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Long-term analysis of heat waves in Ukraine

Authors

  • Olga Shevchenko,

    Corresponding author
    1. Department of Meteorology and Climatology, Geography Faculty, Kyiv National Taras Shevchenko University, Kyiv, Ukraine
    • Correspondence to: O. Shevchenko, Department of Meteorology and Climatology, Geography Faculty, Kyiv National Taras Shevchenko University, Glushkova, 2a, MSP-680, Kyiv, Ukraine. E-mail: olenyatko@meta.ua

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  • Hyunjung Lee,

    1. Chair of Meteorology and Climatology, Albert-Ludwigs-University of Freiburg, Freiburg, Germany
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  • Sergiy Snizhko,

    1. Department of Meteorology and Climatology, Geography Faculty, Kyiv National Taras Shevchenko University, Kyiv, Ukraine
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  • Helmut Mayer

    1. Chair of Meteorology and Climatology, Albert-Ludwigs-University of Freiburg, Freiburg, Germany
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ABSTRACT

In the past few decades, severe heat waves were representative of the weather conditions in various parts of the world. They had distinctly negative impacts on humans, plants, animals and different economic sectors. Particularly in cities, where most humans are living, their well-being, efficiency and health were affected, which even caused a relatively high mortality rate. This is why a large interest still exists to analyse heat waves in the past by use of statistical methods.

As an investigation on heat waves is not available for the territory of Ukraine up to now, a retrospective analysis was conducted. Its main aims were (1) to determine the frequency of heat wave episodes for this country and (2) to analyse their spatiotemporal distribution, duration and intensity. On the basis of 13 selected stations of the meteorological network of the Ukrainian Hydrometeorological Centre, daily values of maximum air temperature (Ta,max) in the summer months June to August were used to determine heat wave episodes according to the definition recommended by the IPCC. For all stations, complete and reliable Ta,max time series were available for the period 1951–2011. With respect to some stations, the Ta,max time series already started some years earlier, e.g. in 1936 for five stations and even in 1911 for four stations. However, the Ta,max time series of almost all stations had gaps in the summer months before 1951, particularly in the 1940s of the 20th century. As they could not be filled in a satisfying way, this limitation was considered in the data analysis.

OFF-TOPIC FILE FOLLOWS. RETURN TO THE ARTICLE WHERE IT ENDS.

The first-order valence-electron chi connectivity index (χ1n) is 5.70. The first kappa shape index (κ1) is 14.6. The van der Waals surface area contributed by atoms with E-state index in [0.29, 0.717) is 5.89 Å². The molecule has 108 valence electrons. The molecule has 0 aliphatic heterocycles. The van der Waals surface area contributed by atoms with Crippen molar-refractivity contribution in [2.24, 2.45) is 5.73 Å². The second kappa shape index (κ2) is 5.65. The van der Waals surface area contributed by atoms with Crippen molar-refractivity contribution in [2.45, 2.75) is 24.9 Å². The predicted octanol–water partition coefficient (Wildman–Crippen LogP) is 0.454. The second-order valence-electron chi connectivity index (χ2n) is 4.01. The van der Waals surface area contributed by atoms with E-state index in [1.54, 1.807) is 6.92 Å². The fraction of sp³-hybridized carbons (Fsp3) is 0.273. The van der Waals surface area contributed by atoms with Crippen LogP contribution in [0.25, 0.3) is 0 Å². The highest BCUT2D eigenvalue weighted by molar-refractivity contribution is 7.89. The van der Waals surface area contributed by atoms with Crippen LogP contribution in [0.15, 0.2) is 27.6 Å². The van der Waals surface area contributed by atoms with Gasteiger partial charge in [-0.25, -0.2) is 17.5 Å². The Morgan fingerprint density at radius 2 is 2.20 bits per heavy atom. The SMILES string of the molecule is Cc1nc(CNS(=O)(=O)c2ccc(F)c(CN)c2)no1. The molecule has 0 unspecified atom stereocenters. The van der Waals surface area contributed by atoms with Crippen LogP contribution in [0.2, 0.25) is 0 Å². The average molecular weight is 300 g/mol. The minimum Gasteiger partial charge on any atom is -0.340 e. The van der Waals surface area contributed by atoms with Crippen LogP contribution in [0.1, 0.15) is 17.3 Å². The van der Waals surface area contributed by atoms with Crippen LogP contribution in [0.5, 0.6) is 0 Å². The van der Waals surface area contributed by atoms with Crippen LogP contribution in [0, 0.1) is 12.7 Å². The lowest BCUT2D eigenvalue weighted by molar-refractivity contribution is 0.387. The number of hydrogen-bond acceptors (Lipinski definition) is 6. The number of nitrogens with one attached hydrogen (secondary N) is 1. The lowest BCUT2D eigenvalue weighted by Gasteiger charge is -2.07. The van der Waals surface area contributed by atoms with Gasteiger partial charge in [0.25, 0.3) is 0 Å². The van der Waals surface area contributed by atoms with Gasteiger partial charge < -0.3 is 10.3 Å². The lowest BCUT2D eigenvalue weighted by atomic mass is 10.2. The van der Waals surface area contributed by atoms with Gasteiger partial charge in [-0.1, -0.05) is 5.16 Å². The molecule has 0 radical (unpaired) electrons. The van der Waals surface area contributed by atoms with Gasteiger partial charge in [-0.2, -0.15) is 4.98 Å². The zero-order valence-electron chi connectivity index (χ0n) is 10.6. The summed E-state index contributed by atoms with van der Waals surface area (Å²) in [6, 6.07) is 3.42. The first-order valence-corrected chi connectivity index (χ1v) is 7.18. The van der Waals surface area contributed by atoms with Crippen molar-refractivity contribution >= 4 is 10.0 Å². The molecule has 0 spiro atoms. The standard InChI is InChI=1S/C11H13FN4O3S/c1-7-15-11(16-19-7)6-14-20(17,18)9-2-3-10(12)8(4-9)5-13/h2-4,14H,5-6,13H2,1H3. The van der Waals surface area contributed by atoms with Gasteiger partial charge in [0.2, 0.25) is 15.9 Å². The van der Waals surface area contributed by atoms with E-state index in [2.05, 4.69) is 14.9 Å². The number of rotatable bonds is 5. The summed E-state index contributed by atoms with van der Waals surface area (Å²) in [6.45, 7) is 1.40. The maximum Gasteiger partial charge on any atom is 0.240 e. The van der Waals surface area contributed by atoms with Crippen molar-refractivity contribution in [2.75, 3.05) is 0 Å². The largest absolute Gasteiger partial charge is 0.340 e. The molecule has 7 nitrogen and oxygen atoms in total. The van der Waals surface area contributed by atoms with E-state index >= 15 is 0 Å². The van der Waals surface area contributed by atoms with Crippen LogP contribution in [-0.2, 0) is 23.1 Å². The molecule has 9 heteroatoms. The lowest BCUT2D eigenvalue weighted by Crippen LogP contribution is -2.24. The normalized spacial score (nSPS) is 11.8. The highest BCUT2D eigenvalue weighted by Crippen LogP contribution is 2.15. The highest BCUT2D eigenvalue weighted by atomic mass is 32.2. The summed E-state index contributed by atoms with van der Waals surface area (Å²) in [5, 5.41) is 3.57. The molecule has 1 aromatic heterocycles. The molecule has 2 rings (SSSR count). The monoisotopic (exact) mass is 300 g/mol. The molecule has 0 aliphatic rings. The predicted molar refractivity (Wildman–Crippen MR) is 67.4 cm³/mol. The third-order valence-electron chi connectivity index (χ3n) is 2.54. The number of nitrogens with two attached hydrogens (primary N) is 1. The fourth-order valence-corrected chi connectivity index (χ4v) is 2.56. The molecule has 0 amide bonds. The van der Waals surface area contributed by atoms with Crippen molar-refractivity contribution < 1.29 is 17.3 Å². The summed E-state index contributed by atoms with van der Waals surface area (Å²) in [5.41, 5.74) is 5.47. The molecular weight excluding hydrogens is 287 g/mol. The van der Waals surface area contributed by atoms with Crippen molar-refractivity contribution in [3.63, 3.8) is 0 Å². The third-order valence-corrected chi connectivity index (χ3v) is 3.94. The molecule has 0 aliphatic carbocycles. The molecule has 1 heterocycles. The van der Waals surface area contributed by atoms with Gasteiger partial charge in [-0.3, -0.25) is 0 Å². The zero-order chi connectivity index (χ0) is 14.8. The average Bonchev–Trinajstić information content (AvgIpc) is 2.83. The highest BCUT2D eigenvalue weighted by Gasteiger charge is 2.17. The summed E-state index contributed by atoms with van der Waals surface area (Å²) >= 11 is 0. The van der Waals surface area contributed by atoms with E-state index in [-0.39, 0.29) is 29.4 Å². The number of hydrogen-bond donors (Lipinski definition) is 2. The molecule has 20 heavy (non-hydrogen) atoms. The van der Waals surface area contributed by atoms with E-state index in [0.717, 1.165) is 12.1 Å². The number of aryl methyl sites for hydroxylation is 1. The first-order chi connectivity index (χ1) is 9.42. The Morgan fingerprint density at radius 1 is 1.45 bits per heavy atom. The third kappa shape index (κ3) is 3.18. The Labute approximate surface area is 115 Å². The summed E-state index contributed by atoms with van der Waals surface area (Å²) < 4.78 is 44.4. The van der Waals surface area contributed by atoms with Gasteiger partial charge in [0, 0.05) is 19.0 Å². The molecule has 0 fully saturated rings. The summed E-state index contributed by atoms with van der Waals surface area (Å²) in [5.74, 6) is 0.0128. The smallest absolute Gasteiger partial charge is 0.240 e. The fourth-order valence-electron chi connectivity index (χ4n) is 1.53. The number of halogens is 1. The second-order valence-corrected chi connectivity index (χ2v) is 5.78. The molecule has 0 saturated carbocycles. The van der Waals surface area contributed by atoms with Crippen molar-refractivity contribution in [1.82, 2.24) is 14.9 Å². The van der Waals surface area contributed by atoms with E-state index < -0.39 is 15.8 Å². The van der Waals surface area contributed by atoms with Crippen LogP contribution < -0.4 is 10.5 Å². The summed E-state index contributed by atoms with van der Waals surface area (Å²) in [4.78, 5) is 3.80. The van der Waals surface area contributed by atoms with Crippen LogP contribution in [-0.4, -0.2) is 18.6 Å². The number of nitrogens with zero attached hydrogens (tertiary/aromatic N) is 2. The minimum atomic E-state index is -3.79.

The results indicate that most of the heat wave episodes occurred at stations located in Eastern Ukraine. In contrast to other decades, the number of heat wave episodes was highest for almost all stations in the decade 2001–2010. The fewest heat wave episodes were determined for the two decades 1961 to 1980. The longest heat wave duration varied between 7 d in Henichesk (southern seashore) and 24 d in Lugansk (Eastern Ukraine). For many stations, the longest heat wave duration occurred in the first two decades of August 2010, i.e. in the period of the extremely severe heat wave in Western Russia.

The intensity of heat waves was analysed by use of the cumulative Ta,max excess. The results show that heat waves of the longest duration mostly represented the strongest heat waves. The 24-d heat wave 2010 in Lugansk was the strongest in the investigation period quantified by a cumulative Ta,max excess of 128 °C.

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